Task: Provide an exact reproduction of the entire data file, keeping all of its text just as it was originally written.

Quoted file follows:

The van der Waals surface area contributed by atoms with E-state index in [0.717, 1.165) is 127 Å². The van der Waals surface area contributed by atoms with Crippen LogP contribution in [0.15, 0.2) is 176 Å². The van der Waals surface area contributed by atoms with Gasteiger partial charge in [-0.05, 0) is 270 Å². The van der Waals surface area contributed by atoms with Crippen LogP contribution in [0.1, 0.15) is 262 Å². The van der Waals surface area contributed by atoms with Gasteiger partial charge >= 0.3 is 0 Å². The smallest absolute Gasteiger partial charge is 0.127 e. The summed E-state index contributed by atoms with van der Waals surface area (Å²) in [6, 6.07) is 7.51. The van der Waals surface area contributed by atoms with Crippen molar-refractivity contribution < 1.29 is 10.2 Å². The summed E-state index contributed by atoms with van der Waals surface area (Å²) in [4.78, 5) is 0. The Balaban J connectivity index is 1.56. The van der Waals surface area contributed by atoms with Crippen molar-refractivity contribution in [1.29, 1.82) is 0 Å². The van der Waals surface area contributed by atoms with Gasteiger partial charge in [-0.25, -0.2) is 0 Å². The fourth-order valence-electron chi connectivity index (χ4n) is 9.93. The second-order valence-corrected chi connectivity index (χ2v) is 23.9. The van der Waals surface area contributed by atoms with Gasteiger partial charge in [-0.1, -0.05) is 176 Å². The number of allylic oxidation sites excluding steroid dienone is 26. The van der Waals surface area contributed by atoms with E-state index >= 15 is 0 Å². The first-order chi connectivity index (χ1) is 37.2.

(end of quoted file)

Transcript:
The van der Waals surface area contributed by atoms with E-state index in [0.717, 1.165) is 127 Å². The van der Waals surface area contributed by atoms with Crippen LogP contribution in [0.15, 0.2) is 176 Å². The van der Waals surface area contributed by atoms with Gasteiger partial charge in [-0.05, 0) is 270 Å². The van der Waals surface area contributed by atoms with Crippen LogP contribution in [0.1, 0.15) is 262 Å². The van der Waals surface area contributed by atoms with Gasteiger partial charge >= 0.3 is 0 Å². The smallest absolute Gasteiger partial charge is 0.127 e. The summed E-state index contributed by atoms with van der Waals surface area (Å²) in [6, 6.07) is 7.51. The van der Waals surface area contributed by atoms with Crippen molar-refractivity contribution < 1.29 is 10.2 Å². The summed E-state index contributed by atoms with van der Waals surface area (Å²) in [4.78, 5) is 0. The Balaban J connectivity index is 1.56. The van der Waals surface area contributed by atoms with Crippen molar-refractivity contribution in [1.29, 1.82) is 0 Å². The van der Waals surface area contributed by atoms with Gasteiger partial charge in [-0.25, -0.2) is 0 Å². The fourth-order valence-electron chi connectivity index (χ4n) is 9.93. The second-order valence-corrected chi connectivity index (χ2v) is 23.9. The van der Waals surface area contributed by atoms with Gasteiger partial charge in [-0.1, -0.05) is 176 Å². The number of allylic oxidation sites excluding steroid dienone is 26. The van der Waals surface area contributed by atoms with E-state index >= 15 is 0 Å². The first-order chi connectivity index (χ1) is 37.2.